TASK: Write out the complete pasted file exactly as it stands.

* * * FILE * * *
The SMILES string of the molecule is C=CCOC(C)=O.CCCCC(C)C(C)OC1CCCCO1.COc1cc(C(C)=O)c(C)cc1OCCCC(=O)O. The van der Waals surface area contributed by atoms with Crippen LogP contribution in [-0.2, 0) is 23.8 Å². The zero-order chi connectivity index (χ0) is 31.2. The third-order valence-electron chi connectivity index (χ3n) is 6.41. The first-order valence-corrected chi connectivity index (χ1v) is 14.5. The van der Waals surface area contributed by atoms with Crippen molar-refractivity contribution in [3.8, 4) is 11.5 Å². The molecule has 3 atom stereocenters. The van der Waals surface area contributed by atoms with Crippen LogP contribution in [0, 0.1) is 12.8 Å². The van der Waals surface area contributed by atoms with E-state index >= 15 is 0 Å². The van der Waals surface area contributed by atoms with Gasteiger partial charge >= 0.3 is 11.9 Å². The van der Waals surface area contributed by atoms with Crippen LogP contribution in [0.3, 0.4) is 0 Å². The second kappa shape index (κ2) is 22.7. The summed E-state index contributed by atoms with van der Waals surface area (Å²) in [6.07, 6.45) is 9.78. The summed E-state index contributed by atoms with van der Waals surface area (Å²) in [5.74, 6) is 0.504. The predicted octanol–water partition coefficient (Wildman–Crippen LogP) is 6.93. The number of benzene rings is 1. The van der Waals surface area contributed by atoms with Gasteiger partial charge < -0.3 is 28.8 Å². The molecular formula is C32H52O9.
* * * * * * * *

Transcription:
The SMILES string of the molecule is C=CCOC(C)=O.CCCCC(C)C(C)OC1CCCCO1.COc1cc(C(C)=O)c(C)cc1OCCCC(=O)O. The van der Waals surface area contributed by atoms with Crippen LogP contribution in [-0.2, 0) is 23.8 Å². The zero-order chi connectivity index (χ0) is 31.2. The third-order valence-electron chi connectivity index (χ3n) is 6.41. The first-order valence-corrected chi connectivity index (χ1v) is 14.5. The van der Waals surface area contributed by atoms with Crippen molar-refractivity contribution in [3.8, 4) is 11.5 Å². The molecule has 3 atom stereocenters. The van der Waals surface area contributed by atoms with Crippen LogP contribution in [0, 0.1) is 12.8 Å². The van der Waals surface area contributed by atoms with E-state index >= 15 is 0 Å². The van der Waals surface area contributed by atoms with Gasteiger partial charge >= 0.3 is 11.9 Å². The van der Waals surface area contributed by atoms with Crippen LogP contribution in [0.3, 0.4) is 0 Å². The second kappa shape index (κ2) is 22.7. The summed E-state index contributed by atoms with van der Waals surface area (Å²) in [6.07, 6.45) is 9.78. The summed E-state index contributed by atoms with van der Waals surface area (Å²) in [5.74, 6) is 0.504. The predicted octanol–water partition coefficient (Wildman–Crippen LogP) is 6.93. The number of benzene rings is 1. The van der Waals surface area contributed by atoms with Gasteiger partial charge < -0.3 is 28.8 Å². The molecular formula is C32H52O9.